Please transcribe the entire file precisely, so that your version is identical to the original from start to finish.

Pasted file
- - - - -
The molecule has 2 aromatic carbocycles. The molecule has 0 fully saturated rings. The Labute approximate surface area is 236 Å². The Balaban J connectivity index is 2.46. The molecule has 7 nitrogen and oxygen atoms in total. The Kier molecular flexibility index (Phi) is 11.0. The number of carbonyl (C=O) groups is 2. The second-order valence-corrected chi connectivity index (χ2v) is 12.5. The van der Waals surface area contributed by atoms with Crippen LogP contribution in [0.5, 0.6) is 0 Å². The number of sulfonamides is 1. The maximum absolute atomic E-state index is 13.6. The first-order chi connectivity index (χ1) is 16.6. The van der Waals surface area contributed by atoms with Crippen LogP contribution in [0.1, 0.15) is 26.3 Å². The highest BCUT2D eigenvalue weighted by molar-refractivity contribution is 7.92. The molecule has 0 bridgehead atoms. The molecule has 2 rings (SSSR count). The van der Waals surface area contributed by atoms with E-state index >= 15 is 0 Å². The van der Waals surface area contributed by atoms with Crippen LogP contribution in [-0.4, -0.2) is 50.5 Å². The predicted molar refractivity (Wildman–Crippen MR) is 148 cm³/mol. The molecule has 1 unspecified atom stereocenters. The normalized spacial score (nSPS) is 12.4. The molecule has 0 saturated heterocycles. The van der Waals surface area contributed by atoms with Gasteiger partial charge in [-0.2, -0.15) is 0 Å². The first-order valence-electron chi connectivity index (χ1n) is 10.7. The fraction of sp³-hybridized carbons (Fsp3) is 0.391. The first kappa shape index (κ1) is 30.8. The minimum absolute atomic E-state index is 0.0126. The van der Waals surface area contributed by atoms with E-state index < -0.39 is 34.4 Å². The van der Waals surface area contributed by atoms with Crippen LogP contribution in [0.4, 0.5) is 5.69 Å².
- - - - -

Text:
The molecule has 2 aromatic carbocycles. The molecule has 0 fully saturated rings. The Labute approximate surface area is 236 Å². The Balaban J connectivity index is 2.46. The molecule has 7 nitrogen and oxygen atoms in total. The Kier molecular flexibility index (Phi) is 11.0. The number of carbonyl (C=O) groups is 2. The second-order valence-corrected chi connectivity index (χ2v) is 12.5. The van der Waals surface area contributed by atoms with Crippen LogP contribution in [0.5, 0.6) is 0 Å². The number of sulfonamides is 1. The maximum absolute atomic E-state index is 13.6. The first-order chi connectivity index (χ1) is 16.6. The van der Waals surface area contributed by atoms with Crippen LogP contribution in [0.1, 0.15) is 26.3 Å². The highest BCUT2D eigenvalue weighted by molar-refractivity contribution is 7.92. The molecule has 0 bridgehead atoms. The molecule has 2 rings (SSSR count). The van der Waals surface area contributed by atoms with E-state index >= 15 is 0 Å². The van der Waals surface area contributed by atoms with Crippen LogP contribution in [-0.4, -0.2) is 50.5 Å². The predicted molar refractivity (Wildman–Crippen MR) is 148 cm³/mol. The molecule has 1 unspecified atom stereocenters. The normalized spacial score (nSPS) is 12.4. The molecule has 0 saturated heterocycles. The van der Waals surface area contributed by atoms with Gasteiger partial charge in [-0.2, -0.15) is 0 Å². The first-order valence-electron chi connectivity index (χ1n) is 10.7. The fraction of sp³-hybridized carbons (Fsp3) is 0.391. The first kappa shape index (κ1) is 30.8. The minimum absolute atomic E-state index is 0.0126. The van der Waals surface area contributed by atoms with E-state index < -0.39 is 34.4 Å². The van der Waals surface area contributed by atoms with Crippen LogP contribution in [0.4, 0.5) is 5.69 Å².